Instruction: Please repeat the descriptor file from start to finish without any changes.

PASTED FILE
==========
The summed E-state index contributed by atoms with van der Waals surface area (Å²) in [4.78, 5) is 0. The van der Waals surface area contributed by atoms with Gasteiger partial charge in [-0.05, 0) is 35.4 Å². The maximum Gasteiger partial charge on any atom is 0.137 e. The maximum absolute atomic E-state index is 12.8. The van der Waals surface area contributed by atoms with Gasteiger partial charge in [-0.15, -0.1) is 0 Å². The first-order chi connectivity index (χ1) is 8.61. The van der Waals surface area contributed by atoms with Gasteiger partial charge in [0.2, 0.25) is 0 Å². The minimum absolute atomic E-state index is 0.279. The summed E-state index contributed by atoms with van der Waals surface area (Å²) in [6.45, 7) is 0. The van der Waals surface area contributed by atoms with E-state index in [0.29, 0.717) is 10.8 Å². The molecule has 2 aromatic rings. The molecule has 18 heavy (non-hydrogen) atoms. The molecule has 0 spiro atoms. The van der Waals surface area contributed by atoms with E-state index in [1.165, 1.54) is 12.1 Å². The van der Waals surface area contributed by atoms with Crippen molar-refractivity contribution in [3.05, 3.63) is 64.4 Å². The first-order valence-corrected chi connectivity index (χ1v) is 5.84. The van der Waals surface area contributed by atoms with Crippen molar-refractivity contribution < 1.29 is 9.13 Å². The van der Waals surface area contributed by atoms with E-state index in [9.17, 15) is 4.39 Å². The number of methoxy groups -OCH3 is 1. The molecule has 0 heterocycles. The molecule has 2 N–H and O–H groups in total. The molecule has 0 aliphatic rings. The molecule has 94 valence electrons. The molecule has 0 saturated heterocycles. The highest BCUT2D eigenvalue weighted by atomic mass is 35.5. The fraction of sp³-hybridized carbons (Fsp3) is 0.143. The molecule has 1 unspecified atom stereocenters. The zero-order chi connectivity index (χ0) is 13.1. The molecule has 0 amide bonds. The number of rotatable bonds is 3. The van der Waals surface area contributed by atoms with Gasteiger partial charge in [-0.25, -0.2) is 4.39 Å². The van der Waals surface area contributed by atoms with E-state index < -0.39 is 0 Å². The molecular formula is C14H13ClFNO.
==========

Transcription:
The summed E-state index contributed by atoms with van der Waals surface area (Å²) in [4.78, 5) is 0. The van der Waals surface area contributed by atoms with Gasteiger partial charge in [-0.05, 0) is 35.4 Å². The maximum Gasteiger partial charge on any atom is 0.137 e. The maximum absolute atomic E-state index is 12.8. The van der Waals surface area contributed by atoms with Gasteiger partial charge in [-0.15, -0.1) is 0 Å². The first-order chi connectivity index (χ1) is 8.61. The van der Waals surface area contributed by atoms with Gasteiger partial charge in [0.2, 0.25) is 0 Å². The minimum absolute atomic E-state index is 0.279. The summed E-state index contributed by atoms with van der Waals surface area (Å²) in [6.45, 7) is 0. The van der Waals surface area contributed by atoms with E-state index in [0.29, 0.717) is 10.8 Å². The molecule has 2 aromatic rings. The molecule has 18 heavy (non-hydrogen) atoms. The molecule has 0 spiro atoms. The van der Waals surface area contributed by atoms with E-state index in [1.165, 1.54) is 12.1 Å². The van der Waals surface area contributed by atoms with Crippen molar-refractivity contribution in [3.05, 3.63) is 64.4 Å². The first-order valence-corrected chi connectivity index (χ1v) is 5.84. The van der Waals surface area contributed by atoms with Crippen molar-refractivity contribution < 1.29 is 9.13 Å². The van der Waals surface area contributed by atoms with E-state index in [9.17, 15) is 4.39 Å². The number of methoxy groups -OCH3 is 1. The molecule has 0 heterocycles. The molecule has 2 N–H and O–H groups in total. The molecule has 0 aliphatic rings. The molecule has 94 valence electrons. The molecule has 0 saturated heterocycles. The highest BCUT2D eigenvalue weighted by atomic mass is 35.5. The fraction of sp³-hybridized carbons (Fsp3) is 0.143. The molecule has 1 unspecified atom stereocenters. The zero-order chi connectivity index (χ0) is 13.1. The molecule has 0 amide bonds. The number of rotatable bonds is 3. The van der Waals surface area contributed by atoms with Gasteiger partial charge in [-0.25, -0.2) is 4.39 Å². The van der Waals surface area contributed by atoms with E-state index < -0.39 is 0 Å². The molecular formula is C14H13ClFNO.